Wednesday, March 1, 2023

Retrospective: Danger at Dunwater

Released in 1982, Danger at Dunwater is the sequel to The Sinister Secret of Saltmarsh and the middle adventure in the trilogy of U-series modules. Indeed, action picks up almost immediately after the events of its predecessor, which makes it quite easy to use at the table. Equally significant is that the module encourages and rewards thoughtful play, just as Saltmarsh did. Writer Dave J. Browne (with assistance from Don Turnbull) is to be commended for having penned another module that is quite unlike anything else being produced for AD&D at the time. The praise that this series of modules has thus received over the years is, in my opinion, quite well deserved.

Danger at Dunwater hinges on some curious clues discovered during the course of the previous adventure. While tangling with the smugglers besetting the town of Saltmarsh, the player characters discover evidence that, in addition to their other illicit activities, the smugglers were selling arms and armor to lizard men. The characters even uncover a map that indicates the location of the lizard men's settlement. Once Saltmarsh's ruling council learns of this information, they become alarmed, assuming that the lizard men, whose settlement is located at the nearby Dunwater River, are preparing to march against them. Alarmed, they ask the PCs to investigate the truth of this and, if necessary, deal with the looming threat to Saltmarsh.

What then follows is a short trek through the marshland in and around the Dunwater, where a few low-level threats lurk, such as giant snakes and bullywugs. However, the bulk of the adventure takes place within the lizard men's fortress. There, the characters encounter a lot of lizard men, who are quite prepared to defend their lair. Among them, the characters also find females and children, in keeping with the generally naturalistic tone of the U-series modules. Of course, this fact might also prick the consciences of all but the most bloodthirsty adventurers – and it is, in fact, supposed to do so. 

The central "trick" of Danger at Dunwater is portraying the lizard men not as monsters but as intelligent beings with whom the player characters might parley and from whom they might learn something. If they undertake this course of action, the PCs soon realize that the situation is not as the people of Saltmarsh fear. Yes, the lizard men are arming themselves in preparation for war, but it is not a war against the people of the village. The only reason the lizard men are now occupying this fortress is because they have been driven out of their original home by the evil sahuagin. Now, the lizard men are forming an alliance with other coastal and sea-dwelling races to launch an attack against the sahuagin and reclaim their homes.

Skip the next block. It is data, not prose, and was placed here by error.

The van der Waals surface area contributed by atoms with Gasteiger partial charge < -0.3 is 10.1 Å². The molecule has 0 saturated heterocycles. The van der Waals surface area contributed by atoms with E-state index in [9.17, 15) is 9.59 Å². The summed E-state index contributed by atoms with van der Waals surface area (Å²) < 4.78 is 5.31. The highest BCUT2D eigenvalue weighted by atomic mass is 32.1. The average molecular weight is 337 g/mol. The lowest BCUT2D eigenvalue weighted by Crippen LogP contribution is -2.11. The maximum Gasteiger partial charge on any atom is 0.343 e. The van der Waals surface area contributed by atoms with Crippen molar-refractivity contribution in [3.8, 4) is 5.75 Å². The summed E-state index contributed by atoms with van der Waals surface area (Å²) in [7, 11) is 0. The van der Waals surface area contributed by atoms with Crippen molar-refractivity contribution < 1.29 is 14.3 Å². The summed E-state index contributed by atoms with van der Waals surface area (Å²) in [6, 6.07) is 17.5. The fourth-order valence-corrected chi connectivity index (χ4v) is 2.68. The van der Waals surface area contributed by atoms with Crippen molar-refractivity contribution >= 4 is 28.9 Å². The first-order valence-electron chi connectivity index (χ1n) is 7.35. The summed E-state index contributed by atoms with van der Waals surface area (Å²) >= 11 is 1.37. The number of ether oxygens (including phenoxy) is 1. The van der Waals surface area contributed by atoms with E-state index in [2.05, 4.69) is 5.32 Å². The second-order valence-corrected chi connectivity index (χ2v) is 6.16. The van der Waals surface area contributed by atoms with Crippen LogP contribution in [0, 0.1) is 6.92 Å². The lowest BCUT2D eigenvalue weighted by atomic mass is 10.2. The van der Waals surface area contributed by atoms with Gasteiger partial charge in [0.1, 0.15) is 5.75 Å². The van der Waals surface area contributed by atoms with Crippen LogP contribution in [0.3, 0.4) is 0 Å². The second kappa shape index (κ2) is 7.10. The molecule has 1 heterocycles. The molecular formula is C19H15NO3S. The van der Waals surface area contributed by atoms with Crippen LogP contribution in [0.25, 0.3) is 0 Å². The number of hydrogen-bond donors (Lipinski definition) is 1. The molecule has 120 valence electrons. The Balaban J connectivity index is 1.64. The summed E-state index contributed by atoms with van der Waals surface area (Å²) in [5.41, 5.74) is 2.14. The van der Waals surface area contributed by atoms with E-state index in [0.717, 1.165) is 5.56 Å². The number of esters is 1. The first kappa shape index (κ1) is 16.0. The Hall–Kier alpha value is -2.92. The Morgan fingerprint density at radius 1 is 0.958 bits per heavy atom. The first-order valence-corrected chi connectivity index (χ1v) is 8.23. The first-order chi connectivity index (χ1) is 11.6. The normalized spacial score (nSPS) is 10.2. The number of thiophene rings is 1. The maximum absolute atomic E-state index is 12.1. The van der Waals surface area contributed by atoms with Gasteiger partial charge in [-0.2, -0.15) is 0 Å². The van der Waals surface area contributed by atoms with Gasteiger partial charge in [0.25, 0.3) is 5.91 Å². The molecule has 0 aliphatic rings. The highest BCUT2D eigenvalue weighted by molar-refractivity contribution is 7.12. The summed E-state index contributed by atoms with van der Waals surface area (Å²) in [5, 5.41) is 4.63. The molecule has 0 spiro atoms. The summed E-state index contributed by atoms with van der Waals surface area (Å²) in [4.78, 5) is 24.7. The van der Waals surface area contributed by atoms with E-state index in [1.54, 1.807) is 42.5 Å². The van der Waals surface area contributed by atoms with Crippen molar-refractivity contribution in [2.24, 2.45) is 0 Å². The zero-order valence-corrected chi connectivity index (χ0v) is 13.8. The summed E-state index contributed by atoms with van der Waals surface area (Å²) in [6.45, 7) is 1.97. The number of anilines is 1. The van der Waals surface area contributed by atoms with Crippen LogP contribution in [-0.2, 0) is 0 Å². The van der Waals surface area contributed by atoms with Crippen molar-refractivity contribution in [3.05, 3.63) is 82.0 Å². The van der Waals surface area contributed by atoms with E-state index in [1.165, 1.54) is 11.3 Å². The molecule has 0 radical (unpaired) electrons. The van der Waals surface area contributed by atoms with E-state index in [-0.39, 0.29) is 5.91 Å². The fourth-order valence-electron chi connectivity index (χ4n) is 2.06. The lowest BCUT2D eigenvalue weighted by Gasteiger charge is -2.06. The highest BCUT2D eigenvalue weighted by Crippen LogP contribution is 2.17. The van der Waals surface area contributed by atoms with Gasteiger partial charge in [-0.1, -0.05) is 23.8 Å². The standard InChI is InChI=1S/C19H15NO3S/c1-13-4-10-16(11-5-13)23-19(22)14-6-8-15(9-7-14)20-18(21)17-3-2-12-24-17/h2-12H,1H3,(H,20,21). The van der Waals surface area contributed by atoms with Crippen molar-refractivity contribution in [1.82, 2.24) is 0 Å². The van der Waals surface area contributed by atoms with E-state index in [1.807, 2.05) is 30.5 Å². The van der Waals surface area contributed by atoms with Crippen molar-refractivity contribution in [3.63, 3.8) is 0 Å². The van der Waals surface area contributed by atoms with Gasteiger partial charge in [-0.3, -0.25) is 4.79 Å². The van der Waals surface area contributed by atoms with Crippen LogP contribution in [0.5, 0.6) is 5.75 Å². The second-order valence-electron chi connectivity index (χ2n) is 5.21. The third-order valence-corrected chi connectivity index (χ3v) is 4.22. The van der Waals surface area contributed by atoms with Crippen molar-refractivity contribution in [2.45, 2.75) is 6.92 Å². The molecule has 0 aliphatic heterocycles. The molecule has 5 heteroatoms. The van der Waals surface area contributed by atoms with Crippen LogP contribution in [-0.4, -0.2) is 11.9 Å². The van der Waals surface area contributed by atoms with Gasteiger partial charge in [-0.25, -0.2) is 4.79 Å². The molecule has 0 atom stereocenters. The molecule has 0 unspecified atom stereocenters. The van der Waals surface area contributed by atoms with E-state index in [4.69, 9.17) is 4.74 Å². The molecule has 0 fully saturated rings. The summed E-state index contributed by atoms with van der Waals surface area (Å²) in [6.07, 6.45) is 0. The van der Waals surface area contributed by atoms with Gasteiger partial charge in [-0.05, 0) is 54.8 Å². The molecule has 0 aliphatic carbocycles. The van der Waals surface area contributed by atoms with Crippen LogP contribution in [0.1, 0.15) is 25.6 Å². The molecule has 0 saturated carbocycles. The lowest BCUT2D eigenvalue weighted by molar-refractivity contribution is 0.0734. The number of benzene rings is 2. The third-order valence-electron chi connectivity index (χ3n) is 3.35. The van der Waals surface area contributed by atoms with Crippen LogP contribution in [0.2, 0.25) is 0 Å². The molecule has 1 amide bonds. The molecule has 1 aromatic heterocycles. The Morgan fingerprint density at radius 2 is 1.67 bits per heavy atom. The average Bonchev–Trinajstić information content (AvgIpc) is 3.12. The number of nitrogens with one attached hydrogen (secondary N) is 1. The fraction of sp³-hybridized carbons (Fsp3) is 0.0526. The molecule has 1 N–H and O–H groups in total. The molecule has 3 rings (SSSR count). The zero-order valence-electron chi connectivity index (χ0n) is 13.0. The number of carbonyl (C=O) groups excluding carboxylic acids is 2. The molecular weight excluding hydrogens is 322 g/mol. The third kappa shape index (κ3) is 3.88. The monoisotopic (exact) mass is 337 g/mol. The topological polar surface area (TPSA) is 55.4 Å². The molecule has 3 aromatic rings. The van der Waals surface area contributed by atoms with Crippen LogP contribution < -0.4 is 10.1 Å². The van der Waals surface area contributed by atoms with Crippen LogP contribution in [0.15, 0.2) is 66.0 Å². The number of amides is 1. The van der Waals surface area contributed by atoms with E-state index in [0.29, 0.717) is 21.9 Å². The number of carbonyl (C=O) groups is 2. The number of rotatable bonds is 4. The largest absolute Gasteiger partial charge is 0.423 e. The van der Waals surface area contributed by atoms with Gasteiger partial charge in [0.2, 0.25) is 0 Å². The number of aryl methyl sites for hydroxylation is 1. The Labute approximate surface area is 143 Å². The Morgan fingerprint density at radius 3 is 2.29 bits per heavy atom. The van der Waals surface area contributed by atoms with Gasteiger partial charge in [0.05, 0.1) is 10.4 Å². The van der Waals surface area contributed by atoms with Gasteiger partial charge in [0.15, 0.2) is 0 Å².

This is certainly an unexpected turn of events, or so I recall finding it in 1982. At its start, Danger at Dunwater looks to be yet another low-level module where the characters are tasked with eliminating the encroachment of human lands by monstrous humanoids, as in The Keep on the Borderlands. In reality, it's something quite different, as a conversation with the lizard man chief and his aged advisor soon makes clear. The lizard men originally did not believe humans would be much use in their fight against the sahuagin. After seeing their effectiveness in battle firsthand, perhaps an alliance with them as well might be in order, thereby setting up the action of the third module in the series. Before that can happen, though, the characters must turn over any treasure they took from the lizard men and pay weregild for any lizard men they slew before realizing the truth. How's that for unexpected?

Like The Sinister Secret of Saltmarsh, Danger at Dunwater is a module that turns many Dungeons & Dragons adventure assumptions on their heads. The result can be satisfying, but, even more so than its predecessor, the success of this adventure depends on how quickly the characters recognize that things are not at all what they seem. It's also possible that some players might feel cheated by having the metaphorical rug pulled out from under them, not to mention the loss of treasure (and money) to assure a positive outcome for Saltmarsh. I think that's certainly fair, though it's been my experience that most players enjoy being surprised and Danger at Dunwater offers that in spades.


  1. Loved this adventure back in the day- still do. I've re-skinned Saltmarsh/Dunwater a few times and given the lizardmen (or their stand ins) a different foe. It's a solid plot which isn't a railroad- PC actions can have wildly different outcomes for lizard men & human of the area.

    First time I played it I did end up attempting full scale slaughter (I was probably 9-10 years old) and suffered tpk. Took me 3 attempts to grok the real situation.

  2. U1 was my introduction to D&D back in 1983 so I have huge nostalgia and fondness for this series...definitely stands the test of time.

  3. U1 might be my all time # 1 fave published D&D adventure, but I didn't care for the continued plotline in U2 and U3 as a young man and never used them. I instead have used U1 as an intro to the Slavers series.

  4. The only adventure I DMed where success involved not cleaning out the dungeon of its inhabitants. U2 does include a bunny slope for the morally inhibited, but as there is much treasure and adventure left on the table when the characters hew to their good alignment, it does feel like a miss.